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Do I understand correctly that XSalsa20 + Poly1305 provides authentication without a tag? If so, then how does that work?

I came to that conclusion by reading http://nacl.cr.yp.to/secretbox.html, "Secret-key authenticated encryption", where it states (as far as I understand) that the ciphertext has the same length as the plaintext.

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  • $\begingroup$ Where did you see that it has no tag for authentication? The Poly1305 is producing the authentication tag. $\endgroup$
    – kelalaka
    Dec 14, 2020 at 13:32
  • $\begingroup$ @kelalaka I think its the wording here " The crypto_secretbox function puts the ciphertext into c[0], c[1], ..., c[mlen-1]. It then returns 0" $\endgroup$
    – Modal Nest
    Dec 14, 2020 at 13:35
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    $\begingroup$ @ModalNest The doc misleading see libsodium.gitbook.io/doc/secret-key_cryptography/secretbox $\endgroup$
    – kelalaka
    Dec 14, 2020 at 13:36
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    $\begingroup$ @kelalaka Yeah agree re the doc. OP you can find an online demo of secretbox here. $\endgroup$
    – Modal Nest
    Dec 14, 2020 at 13:47
  • $\begingroup$ @ModalNest, I think what he means is that the message needs to be padded with 32 bytes of zeroes, and that message will be encrypted into ciphertext, out of which the first 16 bytes will be zero, therefore the following 16 are likely the tag. $\endgroup$
    – Hashi Oki
    Dec 14, 2020 at 19:42

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The documentation is a bit misleading about crypto_secretbox_xsalsa20poly1305 that uses a 16-byte authentication tag of poly1305. The libsodium has more clear explanation on it. From Bernstein' paper's abstract;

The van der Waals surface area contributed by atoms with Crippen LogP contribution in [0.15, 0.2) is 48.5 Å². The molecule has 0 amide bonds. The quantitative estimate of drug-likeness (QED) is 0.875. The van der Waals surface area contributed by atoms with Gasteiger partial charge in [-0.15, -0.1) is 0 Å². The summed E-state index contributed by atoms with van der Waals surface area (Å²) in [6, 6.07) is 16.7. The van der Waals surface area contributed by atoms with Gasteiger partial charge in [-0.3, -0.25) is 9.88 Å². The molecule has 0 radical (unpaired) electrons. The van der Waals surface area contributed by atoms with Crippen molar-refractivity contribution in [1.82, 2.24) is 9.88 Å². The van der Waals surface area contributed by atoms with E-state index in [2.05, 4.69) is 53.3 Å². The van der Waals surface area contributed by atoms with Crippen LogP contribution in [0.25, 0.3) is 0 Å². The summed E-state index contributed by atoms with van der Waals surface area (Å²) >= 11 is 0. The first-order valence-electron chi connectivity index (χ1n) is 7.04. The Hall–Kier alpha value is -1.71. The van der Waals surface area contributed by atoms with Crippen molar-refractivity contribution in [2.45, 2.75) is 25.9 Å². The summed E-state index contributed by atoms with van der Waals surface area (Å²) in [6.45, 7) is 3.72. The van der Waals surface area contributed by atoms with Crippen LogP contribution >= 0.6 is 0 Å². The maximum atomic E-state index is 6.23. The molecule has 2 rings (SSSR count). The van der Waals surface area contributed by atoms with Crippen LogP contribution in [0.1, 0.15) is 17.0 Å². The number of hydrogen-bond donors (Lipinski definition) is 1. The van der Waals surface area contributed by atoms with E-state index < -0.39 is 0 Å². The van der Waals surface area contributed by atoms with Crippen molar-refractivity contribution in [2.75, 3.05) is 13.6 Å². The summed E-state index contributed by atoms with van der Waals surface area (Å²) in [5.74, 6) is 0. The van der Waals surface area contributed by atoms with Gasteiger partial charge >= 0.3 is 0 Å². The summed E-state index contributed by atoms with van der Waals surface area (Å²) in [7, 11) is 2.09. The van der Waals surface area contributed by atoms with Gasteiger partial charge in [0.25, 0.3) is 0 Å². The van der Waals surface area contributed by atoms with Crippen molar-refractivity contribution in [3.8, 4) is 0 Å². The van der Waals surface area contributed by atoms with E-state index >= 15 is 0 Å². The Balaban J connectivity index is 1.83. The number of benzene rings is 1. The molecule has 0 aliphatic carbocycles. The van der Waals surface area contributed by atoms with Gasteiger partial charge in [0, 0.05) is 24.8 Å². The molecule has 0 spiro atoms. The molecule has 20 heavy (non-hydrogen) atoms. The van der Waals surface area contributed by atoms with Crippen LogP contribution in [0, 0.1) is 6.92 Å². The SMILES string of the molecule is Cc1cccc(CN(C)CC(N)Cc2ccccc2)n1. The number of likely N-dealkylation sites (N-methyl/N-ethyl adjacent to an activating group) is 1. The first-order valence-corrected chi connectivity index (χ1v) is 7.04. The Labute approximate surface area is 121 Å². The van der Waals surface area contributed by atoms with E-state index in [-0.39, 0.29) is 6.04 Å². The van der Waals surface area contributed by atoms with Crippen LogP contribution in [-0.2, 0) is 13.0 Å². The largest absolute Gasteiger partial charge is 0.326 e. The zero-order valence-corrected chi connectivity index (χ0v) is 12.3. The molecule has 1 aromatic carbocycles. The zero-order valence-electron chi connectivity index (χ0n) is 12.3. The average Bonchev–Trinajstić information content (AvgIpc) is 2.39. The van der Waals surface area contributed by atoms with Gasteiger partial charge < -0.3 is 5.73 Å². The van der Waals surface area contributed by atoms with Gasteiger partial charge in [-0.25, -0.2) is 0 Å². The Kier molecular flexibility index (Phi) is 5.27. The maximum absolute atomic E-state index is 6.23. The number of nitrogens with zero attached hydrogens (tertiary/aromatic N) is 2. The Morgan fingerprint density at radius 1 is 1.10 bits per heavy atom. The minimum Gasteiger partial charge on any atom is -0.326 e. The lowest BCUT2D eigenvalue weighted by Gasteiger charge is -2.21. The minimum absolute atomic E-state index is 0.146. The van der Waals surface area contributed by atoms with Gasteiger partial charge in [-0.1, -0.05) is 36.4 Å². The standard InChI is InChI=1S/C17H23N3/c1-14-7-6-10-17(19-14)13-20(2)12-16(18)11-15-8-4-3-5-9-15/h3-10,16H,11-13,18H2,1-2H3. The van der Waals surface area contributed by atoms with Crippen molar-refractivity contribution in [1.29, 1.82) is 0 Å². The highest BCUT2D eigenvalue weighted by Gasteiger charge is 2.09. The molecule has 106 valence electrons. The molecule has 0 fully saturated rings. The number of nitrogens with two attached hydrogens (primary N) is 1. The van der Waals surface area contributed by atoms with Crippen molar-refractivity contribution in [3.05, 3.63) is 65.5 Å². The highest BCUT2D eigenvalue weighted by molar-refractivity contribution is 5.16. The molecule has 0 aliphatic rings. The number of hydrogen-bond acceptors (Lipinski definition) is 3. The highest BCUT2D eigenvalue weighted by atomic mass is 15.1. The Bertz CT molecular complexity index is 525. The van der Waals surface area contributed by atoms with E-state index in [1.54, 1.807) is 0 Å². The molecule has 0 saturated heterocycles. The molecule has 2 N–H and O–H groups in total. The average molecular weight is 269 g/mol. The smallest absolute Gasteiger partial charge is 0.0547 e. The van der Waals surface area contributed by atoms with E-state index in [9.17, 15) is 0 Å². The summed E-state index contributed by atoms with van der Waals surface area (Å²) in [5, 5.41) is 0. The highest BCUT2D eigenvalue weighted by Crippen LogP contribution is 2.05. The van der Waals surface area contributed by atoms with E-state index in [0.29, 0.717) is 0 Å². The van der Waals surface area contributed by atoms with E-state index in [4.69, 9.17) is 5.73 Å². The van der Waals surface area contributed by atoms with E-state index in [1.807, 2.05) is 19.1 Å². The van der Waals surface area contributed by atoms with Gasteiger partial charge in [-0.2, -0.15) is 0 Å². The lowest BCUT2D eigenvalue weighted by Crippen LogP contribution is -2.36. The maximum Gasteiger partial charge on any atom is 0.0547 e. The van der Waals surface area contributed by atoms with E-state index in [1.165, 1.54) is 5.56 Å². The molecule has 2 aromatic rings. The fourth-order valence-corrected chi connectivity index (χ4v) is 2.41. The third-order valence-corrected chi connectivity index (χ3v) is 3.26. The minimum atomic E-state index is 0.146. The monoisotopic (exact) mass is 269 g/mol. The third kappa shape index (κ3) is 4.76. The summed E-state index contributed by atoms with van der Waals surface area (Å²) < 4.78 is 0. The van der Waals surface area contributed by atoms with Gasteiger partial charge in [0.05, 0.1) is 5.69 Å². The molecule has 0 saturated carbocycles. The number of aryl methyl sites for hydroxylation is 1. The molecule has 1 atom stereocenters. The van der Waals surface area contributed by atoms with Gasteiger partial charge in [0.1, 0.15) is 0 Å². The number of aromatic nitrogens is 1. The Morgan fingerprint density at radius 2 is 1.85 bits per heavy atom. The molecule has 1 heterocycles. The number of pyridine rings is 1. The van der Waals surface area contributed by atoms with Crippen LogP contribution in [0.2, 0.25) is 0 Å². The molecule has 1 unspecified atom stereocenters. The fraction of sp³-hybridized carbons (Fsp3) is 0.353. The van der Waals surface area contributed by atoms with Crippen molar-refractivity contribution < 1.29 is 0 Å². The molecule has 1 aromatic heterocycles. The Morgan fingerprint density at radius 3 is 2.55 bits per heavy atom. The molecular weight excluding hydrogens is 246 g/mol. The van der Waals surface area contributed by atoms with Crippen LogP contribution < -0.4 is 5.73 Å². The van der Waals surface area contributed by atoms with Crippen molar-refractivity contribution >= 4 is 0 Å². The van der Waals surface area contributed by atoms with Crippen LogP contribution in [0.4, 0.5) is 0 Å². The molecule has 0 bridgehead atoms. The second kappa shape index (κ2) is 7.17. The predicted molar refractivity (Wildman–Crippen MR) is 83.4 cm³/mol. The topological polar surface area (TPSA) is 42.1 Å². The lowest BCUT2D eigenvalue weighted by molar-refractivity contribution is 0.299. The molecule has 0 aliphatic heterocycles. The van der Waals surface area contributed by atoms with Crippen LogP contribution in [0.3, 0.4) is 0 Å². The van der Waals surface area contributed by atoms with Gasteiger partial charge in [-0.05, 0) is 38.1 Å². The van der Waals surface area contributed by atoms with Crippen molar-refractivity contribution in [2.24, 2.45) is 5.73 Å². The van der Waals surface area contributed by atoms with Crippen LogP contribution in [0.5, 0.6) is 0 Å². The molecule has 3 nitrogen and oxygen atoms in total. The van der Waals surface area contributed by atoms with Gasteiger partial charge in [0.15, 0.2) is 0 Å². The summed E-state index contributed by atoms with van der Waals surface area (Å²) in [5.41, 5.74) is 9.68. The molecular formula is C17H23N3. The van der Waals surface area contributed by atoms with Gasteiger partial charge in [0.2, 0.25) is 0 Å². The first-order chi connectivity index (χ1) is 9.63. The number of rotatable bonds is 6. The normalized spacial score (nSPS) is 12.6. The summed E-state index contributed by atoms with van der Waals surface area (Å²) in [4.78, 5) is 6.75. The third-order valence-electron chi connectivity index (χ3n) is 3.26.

Poly1305-AES computes a 16-byte authenticator of a variable-length message, using a 16-byte AES key, a 16-byte additional key, and a 16-byte nonce

I would be surprised that one authenticates an arbitrary message without using a MAC tag (Wikipedia quote);

In cryptography, a message authentication code (MAC), sometimes known as a tag, is a short piece of information used to authenticate a message—in other words, to confirm that the message came from the stated sender (its authenticity) and has not been changed.

Therefore the short piece of information must be somewhere!.

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    $\begingroup$ Thanks, that makes a lot more sense. Indeed, I find DJB's software a bit confusing. $\endgroup$
    – Hashi Oki
    Dec 14, 2020 at 19:34
  • $\begingroup$ Reading from multiple sources, if exists, can enlighten. $\endgroup$
    – kelalaka
    Dec 14, 2020 at 19:36

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